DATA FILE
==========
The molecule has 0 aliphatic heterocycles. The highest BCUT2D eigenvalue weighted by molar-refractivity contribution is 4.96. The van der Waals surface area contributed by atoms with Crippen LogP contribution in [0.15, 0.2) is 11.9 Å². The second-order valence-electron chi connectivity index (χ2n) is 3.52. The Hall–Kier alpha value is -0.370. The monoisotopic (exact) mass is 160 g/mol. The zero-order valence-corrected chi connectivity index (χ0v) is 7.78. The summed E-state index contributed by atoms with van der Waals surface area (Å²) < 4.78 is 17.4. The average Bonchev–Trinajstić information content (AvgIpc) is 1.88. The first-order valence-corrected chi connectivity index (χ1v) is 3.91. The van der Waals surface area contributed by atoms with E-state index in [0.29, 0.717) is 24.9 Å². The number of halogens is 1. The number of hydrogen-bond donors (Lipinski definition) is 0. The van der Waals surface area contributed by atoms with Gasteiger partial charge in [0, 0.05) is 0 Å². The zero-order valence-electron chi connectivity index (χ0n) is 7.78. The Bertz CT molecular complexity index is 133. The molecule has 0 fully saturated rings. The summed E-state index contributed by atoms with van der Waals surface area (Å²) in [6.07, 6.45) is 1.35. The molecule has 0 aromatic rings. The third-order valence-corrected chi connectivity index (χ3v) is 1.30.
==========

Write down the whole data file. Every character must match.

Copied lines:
The molecule has 0 aliphatic heterocycles. The highest BCUT2D eigenvalue weighted by molar-refractivity contribution is 4.96. The van der Waals surface area contributed by atoms with Crippen LogP contribution in [0.15, 0.2) is 11.9 Å². The second-order valence-electron chi connectivity index (χ2n) is 3.52. The Hall–Kier alpha value is -0.370. The monoisotopic (exact) mass is 160 g/mol. The zero-order valence-corrected chi connectivity index (χ0v) is 7.78. The summed E-state index contributed by atoms with van der Waals surface area (Å²) < 4.78 is 17.4. The average Bonchev–Trinajstić information content (AvgIpc) is 1.88. The first-order valence-corrected chi connectivity index (χ1v) is 3.91. The van der Waals surface area contributed by atoms with E-state index in [0.29, 0.717) is 24.9 Å². The number of halogens is 1. The number of hydrogen-bond donors (Lipinski definition) is 0. The van der Waals surface area contributed by atoms with Gasteiger partial charge in [0, 0.05) is 0 Å². The zero-order valence-electron chi connectivity index (χ0n) is 7.78. The Bertz CT molecular complexity index is 133. The molecule has 0 fully saturated rings. The summed E-state index contributed by atoms with van der Waals surface area (Å²) in [6.07, 6.45) is 1.35. The molecule has 0 aromatic rings. The third-order valence-corrected chi connectivity index (χ3v) is 1.30.